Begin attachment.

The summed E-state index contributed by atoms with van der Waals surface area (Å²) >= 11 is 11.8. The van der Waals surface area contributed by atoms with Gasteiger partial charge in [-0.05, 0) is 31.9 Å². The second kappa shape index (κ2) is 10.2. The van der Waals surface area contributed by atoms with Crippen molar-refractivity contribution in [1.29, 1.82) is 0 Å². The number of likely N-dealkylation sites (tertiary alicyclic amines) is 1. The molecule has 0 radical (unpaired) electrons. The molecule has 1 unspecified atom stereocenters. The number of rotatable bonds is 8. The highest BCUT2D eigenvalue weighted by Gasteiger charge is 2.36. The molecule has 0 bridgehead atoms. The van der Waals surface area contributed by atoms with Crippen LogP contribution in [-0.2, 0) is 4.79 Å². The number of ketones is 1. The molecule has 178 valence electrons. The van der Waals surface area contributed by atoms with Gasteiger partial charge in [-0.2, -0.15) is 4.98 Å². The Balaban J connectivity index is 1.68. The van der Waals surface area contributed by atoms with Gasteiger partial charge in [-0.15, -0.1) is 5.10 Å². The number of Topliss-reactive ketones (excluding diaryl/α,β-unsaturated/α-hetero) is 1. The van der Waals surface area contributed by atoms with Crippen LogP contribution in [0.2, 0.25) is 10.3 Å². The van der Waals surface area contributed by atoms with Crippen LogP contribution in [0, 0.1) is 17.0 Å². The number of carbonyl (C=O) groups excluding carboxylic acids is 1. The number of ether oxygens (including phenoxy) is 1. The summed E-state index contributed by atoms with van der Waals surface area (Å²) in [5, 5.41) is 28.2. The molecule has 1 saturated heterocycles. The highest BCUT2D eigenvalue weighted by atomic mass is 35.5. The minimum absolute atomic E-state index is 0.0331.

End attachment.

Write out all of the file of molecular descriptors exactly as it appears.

The summed E-state index contributed by atoms with van der Waals surface area (Å²) >= 11 is 11.8. The van der Waals surface area contributed by atoms with Gasteiger partial charge in [-0.05, 0) is 31.9 Å². The second kappa shape index (κ2) is 10.2. The van der Waals surface area contributed by atoms with Crippen molar-refractivity contribution in [1.29, 1.82) is 0 Å². The number of likely N-dealkylation sites (tertiary alicyclic amines) is 1. The molecule has 0 radical (unpaired) electrons. The molecule has 1 unspecified atom stereocenters. The number of rotatable bonds is 8. The highest BCUT2D eigenvalue weighted by Gasteiger charge is 2.36. The molecule has 0 bridgehead atoms. The van der Waals surface area contributed by atoms with Crippen LogP contribution in [-0.2, 0) is 4.79 Å². The number of ketones is 1. The molecule has 178 valence electrons. The van der Waals surface area contributed by atoms with Gasteiger partial charge in [-0.2, -0.15) is 4.98 Å². The Balaban J connectivity index is 1.68. The van der Waals surface area contributed by atoms with Gasteiger partial charge in [-0.15, -0.1) is 5.10 Å². The number of Topliss-reactive ketones (excluding diaryl/α,β-unsaturated/α-hetero) is 1. The van der Waals surface area contributed by atoms with Crippen LogP contribution in [0.2, 0.25) is 10.3 Å². The van der Waals surface area contributed by atoms with Crippen LogP contribution in [0, 0.1) is 17.0 Å². The number of carbonyl (C=O) groups excluding carboxylic acids is 1. The number of ether oxygens (including phenoxy) is 1. The summed E-state index contributed by atoms with van der Waals surface area (Å²) in [5, 5.41) is 28.2. The molecule has 1 saturated heterocycles. The highest BCUT2D eigenvalue weighted by atomic mass is 35.5. The minimum absolute atomic E-state index is 0.0331.